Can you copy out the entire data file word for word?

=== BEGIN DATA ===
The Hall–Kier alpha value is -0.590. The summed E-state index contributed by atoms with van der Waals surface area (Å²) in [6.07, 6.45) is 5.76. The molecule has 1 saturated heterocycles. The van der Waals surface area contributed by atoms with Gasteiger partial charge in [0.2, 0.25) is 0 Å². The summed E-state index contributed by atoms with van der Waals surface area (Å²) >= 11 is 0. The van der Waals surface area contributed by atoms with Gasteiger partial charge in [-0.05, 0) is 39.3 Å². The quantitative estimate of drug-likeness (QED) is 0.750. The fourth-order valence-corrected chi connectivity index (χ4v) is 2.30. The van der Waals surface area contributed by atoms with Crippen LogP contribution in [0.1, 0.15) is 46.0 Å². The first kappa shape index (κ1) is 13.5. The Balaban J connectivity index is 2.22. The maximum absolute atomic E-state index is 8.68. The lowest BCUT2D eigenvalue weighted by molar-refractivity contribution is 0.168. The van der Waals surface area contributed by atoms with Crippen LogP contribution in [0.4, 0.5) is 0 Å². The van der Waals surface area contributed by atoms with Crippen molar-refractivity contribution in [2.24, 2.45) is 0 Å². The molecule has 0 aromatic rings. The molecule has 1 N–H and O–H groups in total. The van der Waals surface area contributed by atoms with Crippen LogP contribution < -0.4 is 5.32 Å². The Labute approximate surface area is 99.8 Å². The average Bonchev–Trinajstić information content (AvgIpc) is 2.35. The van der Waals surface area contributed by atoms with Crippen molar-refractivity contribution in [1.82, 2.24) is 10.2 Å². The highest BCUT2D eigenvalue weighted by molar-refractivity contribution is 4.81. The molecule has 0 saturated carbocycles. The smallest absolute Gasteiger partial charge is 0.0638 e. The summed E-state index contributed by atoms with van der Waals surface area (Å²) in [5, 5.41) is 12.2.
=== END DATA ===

The Hall–Kier alpha value is -0.590. The summed E-state index contributed by atoms with van der Waals surface area (Å²) in [6.07, 6.45) is 5.76. The molecule has 1 saturated heterocycles. The van der Waals surface area contributed by atoms with Gasteiger partial charge in [0.2, 0.25) is 0 Å². The summed E-state index contributed by atoms with van der Waals surface area (Å²) >= 11 is 0. The van der Waals surface area contributed by atoms with Gasteiger partial charge in [-0.05, 0) is 39.3 Å². The quantitative estimate of drug-likeness (QED) is 0.750. The fourth-order valence-corrected chi connectivity index (χ4v) is 2.30. The van der Waals surface area contributed by atoms with Crippen LogP contribution in [0.1, 0.15) is 46.0 Å². The first kappa shape index (κ1) is 13.5. The Balaban J connectivity index is 2.22. The maximum absolute atomic E-state index is 8.68. The lowest BCUT2D eigenvalue weighted by molar-refractivity contribution is 0.168. The van der Waals surface area contributed by atoms with Crippen LogP contribution in [0.4, 0.5) is 0 Å². The van der Waals surface area contributed by atoms with Crippen molar-refractivity contribution in [2.24, 2.45) is 0 Å². The molecule has 0 aromatic rings. The molecule has 1 N–H and O–H groups in total. The van der Waals surface area contributed by atoms with Crippen LogP contribution < -0.4 is 5.32 Å². The Labute approximate surface area is 99.8 Å². The average Bonchev–Trinajstić information content (AvgIpc) is 2.35. The van der Waals surface area contributed by atoms with Crippen molar-refractivity contribution in [1.82, 2.24) is 10.2 Å². The highest BCUT2D eigenvalue weighted by molar-refractivity contribution is 4.81. The molecule has 0 saturated carbocycles. The smallest absolute Gasteiger partial charge is 0.0638 e. The summed E-state index contributed by atoms with van der Waals surface area (Å²) in [5, 5.41) is 12.2.